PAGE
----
Less than two weeks after the Loudoun County Board of Supervisors voted to commit to Metrorail’s Silver Line extension into Loudoun County, the project officially took a step forward as the Metropolitan Washington Airports Authority began the process of selecting a contractor for the second phase of construction.
On Friday, the MWAA announced that it had issued a request to solicit statements from potential bidders to oversee construction of the 11.5-mile extension from Reston to Dulles International Airport and west to Route 772 in eastern Loudoun.
Patrick Nowakowski, executive director of the Dulles Corridor Metrorail Project, said in a statement that MWAA would select “a highly qualified team to design and build Phase 2 in the most cost-effective manner.”
The contract could be awarded as soon as late spring, and construction of Phase 2 is estimated to be completed about five years after that, MWAA officials said.
Statements of qualifications will be gathered from prospective bidders and then narrowed down to no more than five teams, the MWAA said. The contract will be awarded to the team that meets the requirements and has the lowest price, officials said.
The first phase of the Silver Line’s development, expected to be completed by August 2013, runs from Tysons Corner to Wiehle Avenue in Fairfax County. When both phases are finished, the line will have 23 miles of rail between East Falls Church and Ashburn.
As the MWAA moves forward, Loudoun leaders are also preparing for the work ahead. Along with the July 3 vote to participate in the second phase of the Silver Line, supervisors voted to begin the process of establishing a special tax district to fund Loudoun’s share of the project costs, about $270 million toward construction and about $17 million in annual operating costs, beginning in 2019.
The tax district, proposed by Supervisor Shawn Williams (R-Broad Run), would encompass commercial and undeveloped properties surrounding the Metro stations. The district is described as “hybrid,” because, under the plan, it would have multiple subsets: Properties within a half-mile of each Metro stop would pay a tax of 20 cents per $100 of assessed value; properties in the outer portions of the district would probably pay less than 20 cents per $100 of assessed value. The board also supported creating an airport district surrounding Dulles Airport, which could be used to fund operating costs after the county’s debt service for the project has been paid off.
Almost all existing residential property is excluded from the tax district, with the exception of 37 parcels. Future residential development within the tax district would be subject to rail taxes.
As soon as the county has drafted an ordinance to establish the tax district, the ordinance will be advertised, and county residents will have a chance to voice their opinions. A public input session will be scheduled no later than Nov. 1, officials said. The county might arrange for additional public input, they said.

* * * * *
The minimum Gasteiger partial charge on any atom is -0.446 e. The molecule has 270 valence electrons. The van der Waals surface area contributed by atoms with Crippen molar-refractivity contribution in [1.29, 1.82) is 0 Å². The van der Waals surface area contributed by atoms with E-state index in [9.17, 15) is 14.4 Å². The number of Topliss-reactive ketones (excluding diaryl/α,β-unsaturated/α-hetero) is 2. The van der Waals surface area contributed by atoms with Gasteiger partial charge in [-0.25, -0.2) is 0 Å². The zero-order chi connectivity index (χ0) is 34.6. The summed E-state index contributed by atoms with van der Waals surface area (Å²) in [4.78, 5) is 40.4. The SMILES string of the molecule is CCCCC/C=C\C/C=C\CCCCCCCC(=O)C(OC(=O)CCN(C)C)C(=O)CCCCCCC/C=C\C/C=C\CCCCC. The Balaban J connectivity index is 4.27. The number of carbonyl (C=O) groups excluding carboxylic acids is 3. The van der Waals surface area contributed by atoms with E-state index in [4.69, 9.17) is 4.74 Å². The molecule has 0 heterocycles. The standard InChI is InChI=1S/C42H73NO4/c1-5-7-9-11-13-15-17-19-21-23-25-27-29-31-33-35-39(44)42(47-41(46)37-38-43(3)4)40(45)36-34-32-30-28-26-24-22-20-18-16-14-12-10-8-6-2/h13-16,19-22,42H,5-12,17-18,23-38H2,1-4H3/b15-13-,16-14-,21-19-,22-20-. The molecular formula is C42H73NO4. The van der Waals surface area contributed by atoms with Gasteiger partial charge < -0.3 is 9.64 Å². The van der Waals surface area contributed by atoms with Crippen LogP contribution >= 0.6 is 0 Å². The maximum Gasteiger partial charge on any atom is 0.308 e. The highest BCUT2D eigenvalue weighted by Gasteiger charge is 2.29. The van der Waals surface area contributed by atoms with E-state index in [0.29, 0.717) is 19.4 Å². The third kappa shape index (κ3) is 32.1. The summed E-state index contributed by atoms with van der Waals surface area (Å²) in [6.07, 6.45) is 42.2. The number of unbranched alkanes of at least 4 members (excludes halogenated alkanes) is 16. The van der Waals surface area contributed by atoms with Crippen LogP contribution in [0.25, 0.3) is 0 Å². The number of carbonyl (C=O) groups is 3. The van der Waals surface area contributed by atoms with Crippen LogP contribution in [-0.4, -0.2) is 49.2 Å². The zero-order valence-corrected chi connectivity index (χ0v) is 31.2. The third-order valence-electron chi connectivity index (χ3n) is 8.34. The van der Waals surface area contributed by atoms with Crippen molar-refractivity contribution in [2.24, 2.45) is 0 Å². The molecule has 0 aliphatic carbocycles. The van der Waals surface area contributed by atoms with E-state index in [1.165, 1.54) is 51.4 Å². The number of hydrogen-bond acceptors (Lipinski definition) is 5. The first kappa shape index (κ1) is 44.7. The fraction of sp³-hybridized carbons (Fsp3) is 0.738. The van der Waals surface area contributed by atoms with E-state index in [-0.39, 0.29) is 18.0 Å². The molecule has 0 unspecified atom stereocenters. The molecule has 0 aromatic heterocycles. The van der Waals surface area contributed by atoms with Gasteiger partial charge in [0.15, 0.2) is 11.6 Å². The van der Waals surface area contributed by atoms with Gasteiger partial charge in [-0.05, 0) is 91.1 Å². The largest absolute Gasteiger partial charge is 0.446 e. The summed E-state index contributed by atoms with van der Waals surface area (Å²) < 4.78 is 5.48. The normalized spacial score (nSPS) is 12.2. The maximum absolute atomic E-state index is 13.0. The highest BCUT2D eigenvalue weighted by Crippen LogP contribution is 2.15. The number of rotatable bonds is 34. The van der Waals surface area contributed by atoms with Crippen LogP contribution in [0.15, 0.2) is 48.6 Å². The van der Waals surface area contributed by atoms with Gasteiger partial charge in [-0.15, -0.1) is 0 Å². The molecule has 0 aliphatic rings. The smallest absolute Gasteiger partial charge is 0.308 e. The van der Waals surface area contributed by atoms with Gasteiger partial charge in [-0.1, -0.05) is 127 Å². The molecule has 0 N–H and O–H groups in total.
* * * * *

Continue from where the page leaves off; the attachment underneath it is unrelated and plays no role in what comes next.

Many Loudoun residents have already responded to the county’s approval of the second phase of the project, Supervisor Matt Letourneau (R-Dulles) said.
“The reaction to the vote has been overwhelmingly positive,” Letourneau said. “I think, for my constituents, it has been a mixture of relief and, for some, surprise that it was so close.”
Letourneau, chairman of the board’s Economic Development Committee, said his conversations with business leaders after the supervisors’ vote to take part in the project has confirmed the importance of Metro as a lure for companies considering Loudoun.
Supervisor Kenneth D. Reid (R-Leesburg), who cast the deciding vote in favor of the project despite his long-standing opposition to it, has received more mixed feedback, he said.
“I have received mostly positive comments. Quite a lot, in fact,” he said. “But I have been getting a lot of invective, mostly from Republicans.”
Some of those comments, he said, crossed the line from disagreement to personal attacks and even veiled threats. One Facebook message suggested that Reid should be “careful” when he starts his car.
Reid offered the reasoning behind his vote in a statement on his Web site, noting that the special tax district — which would place the financial burden of the Silver Line extension on the shoulders of those most likely to benefit from proximity to the stations, without instituting a countywide tax — was the deciding factor that enabled him to reverse his position.
In his online statement, Reid saluted the intentions and efforts of the rail opponents with whom he was once allied, including Loudoun Opt Out, which he said did “a stellar job” of grass-roots lobbying.
That sentiment is somewhat less than mutual: Reid said that David LaRock has referred to Reid as “Kenedict Arnold” and suggested that Reid should “reconsider, re-vote or relocate.”
Reid said the Leesburg Town Council’s support of the project, contingent on the exclusion of a countywide tax, also encouraged his vote. He added that the choice to support the project was the “most difficult decision” he has faced in his six years in office.
“I am sure many are unhappy with my vote, and some are vowing to unseat me,” his statement said. “But I ask for your patience and understanding as we moved forward to make Leesburg and Loudoun great places to live, work and play.”